I reported on that darkest of times in queer history as both a journalist and an activist. I covered AIDS conferences in New York, Washington D.C., Boston, Miami, Los Angeles and San Francisco even as I was a member of ACT UP and participating in die-ins and other protests.

No other newspaper would have let me do both things; PGN did and it made my reporting better, richer, more vivid. Laying in the street, chanting in front of the Reagan White House, being put in police vans by cops wearing blue gloves afraid to touch us, you see a different side to the story you are reporting.

And conversely, covering the stories I did — like the investigation of that hospice for people with AIDS in West Philly — made me all the more devoted to AIDS activism.

U.S. Supreme Court

Stan Ward also assigned me to cover the U.S. Supreme Court. For three years I was the first out queer reporter covering that beat. I sat in the press box with the mainstream press heavyweights and witnessed the iconic Thurgood Marshall, William Brennan and Harry Blackmun on the bench. The U.S. Supreme Court did not allow cameras — it still doesn’t — which made our role as reporters all the more critical. And my press credentials around my neck read “Philadelphia Gay News” at a time when the queer press was yet to be acknowledged by the mainstream. The LGBTQ perspective was new and crucial.

I spoke with Harry Blackmun briefly after the pivotal Bowers v. Hardwick case in 1986, which upheld the Georgia sodomy statute and thus all sodomy statutes. Blackmun was furious about the decision, which he thought was wrong and which he also thought undermined his 1973 decision in Roe v. Wade.

Blackmun insisted that the court — the majority opinion was written by Justice Byron White — was “almost obsessively focused on homosexual activity.”

Blackmun said in his dissent, “Only the most willful blindness could obscure the fact that sexual intimacy is ‘a sensitive, key relationship of human existence, central to family life, community welfare, and the development of human personality.’” He echoed those points in talking about the case outside the court that day in the blazing heat.

Eromin Center

A story that signaled PGN as one of the most vital and serious newspapers of record for the LGBTQ community was the Eromin Center scandal. I was nominated for the Pulitzer Prize for my investigative reporting of the story, my first nomination for the prestigious award. It began one weekend when I was with friends at a restaurant in New Hope. A woman came up to me and asked me if I was Victoria Brownworth, the Philadelphia Gay News reporter. She had seen me on TV.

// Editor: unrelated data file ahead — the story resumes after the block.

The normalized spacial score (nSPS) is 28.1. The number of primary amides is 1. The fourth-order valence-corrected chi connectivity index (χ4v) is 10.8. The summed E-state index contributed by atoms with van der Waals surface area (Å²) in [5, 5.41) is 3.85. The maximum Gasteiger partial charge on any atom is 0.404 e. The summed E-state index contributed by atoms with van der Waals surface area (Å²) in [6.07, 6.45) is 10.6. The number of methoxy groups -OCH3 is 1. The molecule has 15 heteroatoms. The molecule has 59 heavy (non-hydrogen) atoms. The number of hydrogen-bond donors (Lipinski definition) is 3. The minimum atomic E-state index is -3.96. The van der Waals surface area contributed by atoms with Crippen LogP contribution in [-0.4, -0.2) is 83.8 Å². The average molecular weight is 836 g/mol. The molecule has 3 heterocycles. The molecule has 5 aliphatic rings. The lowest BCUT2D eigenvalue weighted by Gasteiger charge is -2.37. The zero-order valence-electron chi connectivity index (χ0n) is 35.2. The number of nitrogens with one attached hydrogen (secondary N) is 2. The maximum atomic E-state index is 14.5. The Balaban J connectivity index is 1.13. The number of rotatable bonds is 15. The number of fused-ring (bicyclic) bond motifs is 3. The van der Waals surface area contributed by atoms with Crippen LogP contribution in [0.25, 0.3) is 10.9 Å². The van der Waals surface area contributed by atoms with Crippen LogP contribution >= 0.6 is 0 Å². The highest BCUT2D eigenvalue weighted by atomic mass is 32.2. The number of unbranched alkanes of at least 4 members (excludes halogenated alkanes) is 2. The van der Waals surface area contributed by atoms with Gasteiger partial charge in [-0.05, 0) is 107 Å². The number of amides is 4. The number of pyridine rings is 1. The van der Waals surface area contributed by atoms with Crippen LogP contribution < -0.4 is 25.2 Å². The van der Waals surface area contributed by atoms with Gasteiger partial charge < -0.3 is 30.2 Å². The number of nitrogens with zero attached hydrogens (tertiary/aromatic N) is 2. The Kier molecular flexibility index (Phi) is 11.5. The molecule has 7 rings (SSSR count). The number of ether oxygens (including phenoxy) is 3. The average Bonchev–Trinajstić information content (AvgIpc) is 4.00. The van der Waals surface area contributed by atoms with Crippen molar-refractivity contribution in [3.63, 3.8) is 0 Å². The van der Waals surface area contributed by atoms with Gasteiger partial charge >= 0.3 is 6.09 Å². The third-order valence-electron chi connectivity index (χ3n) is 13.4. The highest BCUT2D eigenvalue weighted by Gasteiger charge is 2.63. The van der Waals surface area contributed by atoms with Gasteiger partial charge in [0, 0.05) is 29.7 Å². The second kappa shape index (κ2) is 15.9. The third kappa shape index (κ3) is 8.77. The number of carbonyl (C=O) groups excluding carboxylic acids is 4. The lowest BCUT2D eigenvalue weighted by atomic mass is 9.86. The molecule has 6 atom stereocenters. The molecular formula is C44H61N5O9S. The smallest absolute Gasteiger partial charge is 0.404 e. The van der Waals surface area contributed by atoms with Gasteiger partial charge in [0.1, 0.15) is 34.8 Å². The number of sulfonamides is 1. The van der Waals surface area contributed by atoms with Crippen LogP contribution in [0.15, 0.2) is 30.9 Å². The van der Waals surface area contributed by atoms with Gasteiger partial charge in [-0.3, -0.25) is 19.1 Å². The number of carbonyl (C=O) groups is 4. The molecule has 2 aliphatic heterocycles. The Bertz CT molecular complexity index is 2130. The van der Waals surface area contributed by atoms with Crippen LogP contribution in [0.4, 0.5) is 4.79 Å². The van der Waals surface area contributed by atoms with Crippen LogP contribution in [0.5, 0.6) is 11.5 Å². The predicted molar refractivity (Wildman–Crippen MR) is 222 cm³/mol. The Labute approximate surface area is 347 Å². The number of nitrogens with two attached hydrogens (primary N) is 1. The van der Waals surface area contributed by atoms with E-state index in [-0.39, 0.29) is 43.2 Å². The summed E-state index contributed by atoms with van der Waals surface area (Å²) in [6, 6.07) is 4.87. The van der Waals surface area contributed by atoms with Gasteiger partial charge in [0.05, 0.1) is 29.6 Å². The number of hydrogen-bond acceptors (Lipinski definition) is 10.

She was a whistleblower who wanted to tell me a story of financial mismanagement, kickbacks and other, darker corruption at the Eromin Center, which provided mental-health services for sexual minorities and crucial care for LGBTQ youth.

Founded in Philadelphia in 1973, the Eromin Center was one of the first organizations in the country to provide non cure-driven mental health services to sexual minorities. But the story I broke was one of fiscal misappropriation and skimming, as well as rumored juvenile prostitution.

The shockwaves through the community as I investigated the story, interviewing myriad off-the-record sources, went wide and deep. One afternoon, a couple of well-known members of the community, checkbooks in hand, came to a meeting they’d requested at the PGN office.

Once again I was the only woman and the misogyny ran thick as they offered to buy out the issue of PGN where my sprawling 8,000 word story was scheduled to headline the paper. They also threatened to sue me — “that woman, that yellow journalist” — and the paper (one of the people later did sue me for slander and lost). 

Needless to say, Mark Segal refused their offer.

The story was huge, as was the impact. As a result of my work, Eromin Center fired its executive director, Tony Silvestre, on Aug. 29, 1983. The board later cited “financial-management problems” and went on to fire its administrative director, Lisa Segal.

My investigative series found the agency owed back taxes of more than $50,000 and was facing an IRS lien. The center’s members voted out the board’s executive committee in September. In the ensuing months, the city launched an audit of the organization’s finances and subsequently suspended its city contract, as another aspect I uncovered was so-called “double dipping” between City Hall and Eromin. The agency closed the following year.

Homeless LGBTQ Youth

Some stories are brutal to cover. In 2008, while I was working for a daily newspaper, a close friend who was a social worker said I should be writing about homeless LGBTQ youth, a problem she said was “exponential” in Philadelphia. It wasn’t a story my straight editors were interested in covering. Queer stories had remained largely niche in mainstream journalism, outside the battles for marriage equality and serving openly in the military, both stories that were heating up in 2008, an election year.